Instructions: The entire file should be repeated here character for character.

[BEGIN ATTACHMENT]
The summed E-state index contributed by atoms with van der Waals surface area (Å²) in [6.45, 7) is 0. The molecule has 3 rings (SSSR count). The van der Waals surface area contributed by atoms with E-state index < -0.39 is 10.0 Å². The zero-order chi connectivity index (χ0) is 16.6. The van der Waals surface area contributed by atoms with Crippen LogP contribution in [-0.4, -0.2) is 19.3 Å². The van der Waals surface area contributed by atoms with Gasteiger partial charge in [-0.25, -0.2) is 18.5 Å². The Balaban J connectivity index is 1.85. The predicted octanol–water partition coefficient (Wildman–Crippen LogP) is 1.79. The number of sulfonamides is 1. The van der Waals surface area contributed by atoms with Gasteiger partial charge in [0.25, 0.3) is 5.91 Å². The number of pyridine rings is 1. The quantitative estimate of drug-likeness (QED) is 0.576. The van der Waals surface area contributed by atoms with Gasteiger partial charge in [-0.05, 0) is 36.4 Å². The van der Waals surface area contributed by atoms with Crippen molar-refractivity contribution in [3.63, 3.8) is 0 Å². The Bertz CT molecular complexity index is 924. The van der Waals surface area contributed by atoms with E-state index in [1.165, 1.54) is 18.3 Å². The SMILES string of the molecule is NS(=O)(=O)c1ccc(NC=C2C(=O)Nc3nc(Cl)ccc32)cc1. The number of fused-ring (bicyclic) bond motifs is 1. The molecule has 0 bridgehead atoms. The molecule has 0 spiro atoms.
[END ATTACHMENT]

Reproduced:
The summed E-state index contributed by atoms with van der Waals surface area (Å²) in [6.45, 7) is 0. The molecule has 3 rings (SSSR count). The van der Waals surface area contributed by atoms with E-state index < -0.39 is 10.0 Å². The zero-order chi connectivity index (χ0) is 16.6. The van der Waals surface area contributed by atoms with Crippen LogP contribution in [-0.4, -0.2) is 19.3 Å². The van der Waals surface area contributed by atoms with Gasteiger partial charge in [-0.25, -0.2) is 18.5 Å². The Balaban J connectivity index is 1.85. The predicted octanol–water partition coefficient (Wildman–Crippen LogP) is 1.79. The number of sulfonamides is 1. The van der Waals surface area contributed by atoms with Gasteiger partial charge in [0.25, 0.3) is 5.91 Å². The number of pyridine rings is 1. The quantitative estimate of drug-likeness (QED) is 0.576. The van der Waals surface area contributed by atoms with Gasteiger partial charge in [-0.05, 0) is 36.4 Å². The van der Waals surface area contributed by atoms with Crippen molar-refractivity contribution in [3.63, 3.8) is 0 Å². The Bertz CT molecular complexity index is 924. The van der Waals surface area contributed by atoms with E-state index in [1.165, 1.54) is 18.3 Å². The SMILES string of the molecule is NS(=O)(=O)c1ccc(NC=C2C(=O)Nc3nc(Cl)ccc32)cc1. The number of fused-ring (bicyclic) bond motifs is 1. The molecule has 0 bridgehead atoms. The molecule has 0 spiro atoms.